Jimmy Page explained that he had a very specific idea in mind as to what he wanted Led Zeppelin to be, from the very beginning:.


Jimmy Page initially refused to touch a guitar, grieving for his friend.


Jimmy Page made a return to the stage at a Jeff Beck show in March 1981 at the Hammersmith Odeon.


Also in 1981, Jimmy Page joined with Yes bassist Chris Squire and drummer Alan White to form a supergroup called XYZ.


Jimmy Page joined Yes on stage in 1984 at Westfalenhalle in Dortmund, Germany, playing "I'm Down".


In 1982, Jimmy Page collaborated with director Michael Winner to record the Death Wish II soundtrack.


On 13 December 1983, Jimmy Page joined Plant on stage for one encore at the Hammersmith Odeon in London.


Also in 1984, Jimmy Page recorded with Plant as the Honeydrippers the album The Honeydrippers: Volume 1 and with John Paul Jones on the film soundtrack Scream for Help.


Jimmy Page subsequently collaborated with Rodgers on two albums under the name The Firm.


In 1986, Jimmy Page reunited temporarily with his former Yardbirds bandmates to play on several tracks of the Box of Frogs album Strange Land.


Jimmy Page released a solo album entitled Outrider in 1988, which featured contributions from Plant, with Jimmy Page contributing in turn to Plant's solo album Now and Zen, which was released the same year.


However, the band members considered this performance to be sub-standard, with Jimmy Page having been let down by a poorly tuned Les Paul.


Jimmy Page performed with the band's former members at Jason Bonham's wedding.


Jimmy Page was heavily involved in remastering the Led Zeppelin catalogue.


Jimmy Page participated in various charity concerts and charity work, particularly the Action for Brazil's Children Trust, founded by his wife Jimena Gomez-Paratcha in 1998.


In 2001, after guesting with Fred Durst and Wes Scantlin's performance of "Thank You" at the MTV Europe Video Music Awards, Jimmy Page continued his collaboration with Robert Plant.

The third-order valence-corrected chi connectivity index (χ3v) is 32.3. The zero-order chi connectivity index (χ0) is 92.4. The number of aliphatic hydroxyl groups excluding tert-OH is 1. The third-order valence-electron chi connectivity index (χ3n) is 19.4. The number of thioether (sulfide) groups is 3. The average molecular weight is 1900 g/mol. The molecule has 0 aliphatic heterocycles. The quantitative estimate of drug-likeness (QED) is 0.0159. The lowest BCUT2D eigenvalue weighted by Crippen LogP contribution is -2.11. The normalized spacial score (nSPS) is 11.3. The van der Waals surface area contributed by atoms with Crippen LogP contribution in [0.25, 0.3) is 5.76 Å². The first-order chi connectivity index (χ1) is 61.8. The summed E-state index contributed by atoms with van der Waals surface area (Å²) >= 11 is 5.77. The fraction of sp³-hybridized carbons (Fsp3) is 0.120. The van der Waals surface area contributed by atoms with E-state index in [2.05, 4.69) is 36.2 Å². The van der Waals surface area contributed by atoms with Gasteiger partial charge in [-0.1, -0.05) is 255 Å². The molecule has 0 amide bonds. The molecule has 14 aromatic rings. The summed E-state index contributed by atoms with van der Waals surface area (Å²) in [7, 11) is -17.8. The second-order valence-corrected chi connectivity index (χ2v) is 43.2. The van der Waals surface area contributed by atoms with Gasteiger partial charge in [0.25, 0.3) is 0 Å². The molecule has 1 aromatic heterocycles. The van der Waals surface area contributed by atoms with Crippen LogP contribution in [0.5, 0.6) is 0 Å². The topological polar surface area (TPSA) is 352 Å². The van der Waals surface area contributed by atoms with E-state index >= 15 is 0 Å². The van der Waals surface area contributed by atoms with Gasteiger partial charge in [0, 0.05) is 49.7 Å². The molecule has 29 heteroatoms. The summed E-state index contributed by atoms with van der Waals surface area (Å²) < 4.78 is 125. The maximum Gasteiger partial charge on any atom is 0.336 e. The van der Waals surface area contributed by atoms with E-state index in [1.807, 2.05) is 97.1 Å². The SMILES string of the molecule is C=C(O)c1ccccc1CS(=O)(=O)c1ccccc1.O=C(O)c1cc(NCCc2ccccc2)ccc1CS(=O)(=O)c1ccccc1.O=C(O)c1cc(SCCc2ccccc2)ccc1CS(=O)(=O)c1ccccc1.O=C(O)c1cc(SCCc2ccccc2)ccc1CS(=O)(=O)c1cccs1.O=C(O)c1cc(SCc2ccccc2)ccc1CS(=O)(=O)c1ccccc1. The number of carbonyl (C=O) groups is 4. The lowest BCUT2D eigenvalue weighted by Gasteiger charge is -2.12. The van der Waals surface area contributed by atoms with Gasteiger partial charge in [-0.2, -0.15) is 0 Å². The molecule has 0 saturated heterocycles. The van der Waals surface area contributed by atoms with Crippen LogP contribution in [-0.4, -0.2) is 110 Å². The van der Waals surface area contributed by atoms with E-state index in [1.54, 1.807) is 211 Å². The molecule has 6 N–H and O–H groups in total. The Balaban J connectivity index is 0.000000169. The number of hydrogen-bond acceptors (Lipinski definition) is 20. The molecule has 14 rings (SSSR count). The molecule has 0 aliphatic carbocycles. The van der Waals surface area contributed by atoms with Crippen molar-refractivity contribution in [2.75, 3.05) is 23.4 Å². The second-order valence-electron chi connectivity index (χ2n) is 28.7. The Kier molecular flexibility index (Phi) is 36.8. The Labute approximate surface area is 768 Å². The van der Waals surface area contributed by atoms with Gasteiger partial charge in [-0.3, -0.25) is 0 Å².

In 2005, Jimmy Page was appointed Officer of the Order of the British Empire in recognition of his Brazilian charity work for Task Brazil and Action For Brazil's Children's Trust, made an honorary citizen of Rio de Janeiro later that year and won a Grammy Lifetime Achievement Award with Led Zeppelin.


In 2008, Jimmy Page co-produced a documentary film directed by Davis Guggenheim entitled It Might Get Loud.


Jimmy Page participated in the three-part BBC documentary London Calling: The making of the Olympic handover ceremony on 4 March 2009.


On 4 April 2009, Jimmy Page inducted Jeff Beck into the Rock and Roll Hall of Fame.


Jimmy Page announced his 2010 solo tour while talking to Sky News on 16 December 2009.


In January 2010, Jimmy Page announced an autobiography published by Genesis Publications, in a hand-crafted, limited edition of 2,150 copies.


Jimmy Page was honoured with a first-ever Global Peace Award by the United Nations' Pathways to Peace organisation after confirming reports that he would be among the headliners at a planned Show of Peace Concert in Beijing, on 10 October 2010.


On 3 June 2011, Jimmy Page played with Donovan at the Royal Albert Hall in London.


Jimmy Page made an unannounced appearance with The Black Crowes at the Shepherd's Bush Empire in London on 13 July 2011.


Jimmy Page played alongside Roy Harper at Harper's 70th-birthday celebratory concert, in London's Royal Festival Hall on 5 November 2011.


In November 2011, British Conservative MP Louise Mensch launched a campaign to have Jimmy Page knighted for his contributions to the music industry.


In 2013, Jimmy Page was awarded a Grammy Award "Best Rock Album" for Celebration Day.


In May 2014, Jimmy Page was awarded an honorary doctorate by the Berklee College of Music in Boston.


In December 2015, Jimmy Page was featured in the two-hour long BBC Radio 2 programme Johnny Walker Meets, in conversation with DJ Johnny Walker.


In October 2017, Jimmy Page spoke at the Oxford Union about his career in music.


Jimmy Page is among the people interviewed for the documentary film If These Walls Could Sing directed by Mary McCartney about the recording studios at Abbey Road.


Jimmy Page is widely considered, by both musical peers and guitarists, one of the greatest and most influential guitarists.


Guitarists influenced by Jimmy Page include Eddie Van Halen, Ace Frehley, Joe Satriani, John Frusciante, Kirk Hammett, Joe Perry, Richie Sambora, Slash, Dave Mustaine, Mick Mars, Alex Lifeson, Steve Vai, Dan Hawkins, and Char, among others.


Jimmy Page used a Danelectro 3021, tuned to DADGAD, most notably on live performances of "Kashmir".


Jimmy Page plays his guitar with a cello bow, as on the live versions of the songs "Dazed and Confused" and "How Many More Times".